I need to remind you of a day: November 8th, 2000, the day after the presidential election and the beginning of the Florida recount and the Infamous Hanging Chad. I was too young to vote at the time but old enough to pay attention to the news, and watch George W. Bush elected President of the United States under the most dubious, questionable circumstances. That president, born and bred to assume that position would one day be his – a legacy hire, for lack of a better term – in just his first four years walked us into a war that seemingly never ends, established Guantanamo Bay Detention Camp, and launched ICE and Homeland Security. During that first term, I came of age to vote, marched proudly to the polls with the buoyant spirit of someone full of faith that they would be jettisoning a spoiled, infantile, dangerous brat from our office, and woke up the next day to find he had been reelected. This was my first voting experience, and I was crushed. The following four years brought the gross mismanagement of Hurricane Katrina, and queued the entire country up for the beginning of the Great Recession. The man was reelected because of hate, greed, and, most prominently, fear-mongering, and it was with great, swelling pride that I watched Barack Obama win our presidency in 2008. I remember thinking to myself, we have finally defeated the child.
What is my point? We’ve been here before. There is now another criminal holding this office, this one filled with such grotesque greed and spouting unprecedented subterfuge to the same scared, entitled, gullible base of citizens that elected Bush. On Tuesday, millions of Americans will go to the polls for the midterm elections, and those of us with any sense will vote left down the ticket to try to re-balance the scales against the most damaging and violent administration that we have seen in decades. We’re not doing it because it will make Wednesday any different. Some of our candidates will still lose. But if we do this right, a lot of them will win. And a lot of them will make a difference for us in 2020 and beyond. Some of them will be able to protect the local rights of the people who need protection urgently, at this very moment. But they can’t do any of that if we don’t show up.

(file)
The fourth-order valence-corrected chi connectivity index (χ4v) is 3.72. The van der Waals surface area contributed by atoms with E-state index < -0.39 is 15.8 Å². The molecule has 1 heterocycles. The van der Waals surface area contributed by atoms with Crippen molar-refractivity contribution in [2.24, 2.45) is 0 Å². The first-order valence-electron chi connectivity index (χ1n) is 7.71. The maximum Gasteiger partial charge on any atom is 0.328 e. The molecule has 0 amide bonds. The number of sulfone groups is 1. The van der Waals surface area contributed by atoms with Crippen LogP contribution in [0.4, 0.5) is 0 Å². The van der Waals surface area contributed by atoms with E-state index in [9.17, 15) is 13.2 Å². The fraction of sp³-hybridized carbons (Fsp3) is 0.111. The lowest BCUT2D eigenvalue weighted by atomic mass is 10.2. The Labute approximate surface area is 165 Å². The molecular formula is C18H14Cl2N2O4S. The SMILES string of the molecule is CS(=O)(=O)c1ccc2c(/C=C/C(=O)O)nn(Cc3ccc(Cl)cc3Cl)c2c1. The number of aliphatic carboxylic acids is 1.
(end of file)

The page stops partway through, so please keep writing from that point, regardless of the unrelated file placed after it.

The picture on the left above is my grandfather. He was a child of immigrants, and joined the army when he graduated high school to serve in WWII in the Rainbow Division, a segregated unit for young men of color. He was not drafted, he chose to serve, at a time when his rights and his safety in this country were largely predicated on what region and street he was on. Please also remember that freedom from random and mandatory service in the armed forces is only an invention of the last few decades in our country. There was a time when Young Men With Promise could be plucked from their families and lives at random to be shot at, and often killed, in the name of liberty, and it took decades of protesting and showing up and voting to tip the scales in the favor of their freedom before that was no longer a reality. Inch by inch, over years and years. When football players take a knee during the national anthem to bring awareness to racism and police brutality, they honor the 800,000 Americans that have lost their lives at battle in the name of defending American freedom. Part of that freedom is your right to vote representatives into office.
Black men gained the right to vote in 1870, and we are still seeing widespread gerrymandering in an effort to decrease the value of the black vote in our country 150 years later. Women only won the right to vote less than 100 years ago after a 75 year long campaign, and black women in some southern states were not effectively allowed to vote until as late as the year 1960.
All of those basic rights were hard-won and fought for over long, arduous, often disappointing campaigns where many of those fighting died before they ever saw their rights realized, but they kept showing up to move the bar inch by inch, step by step, knowing that a better future was ahead.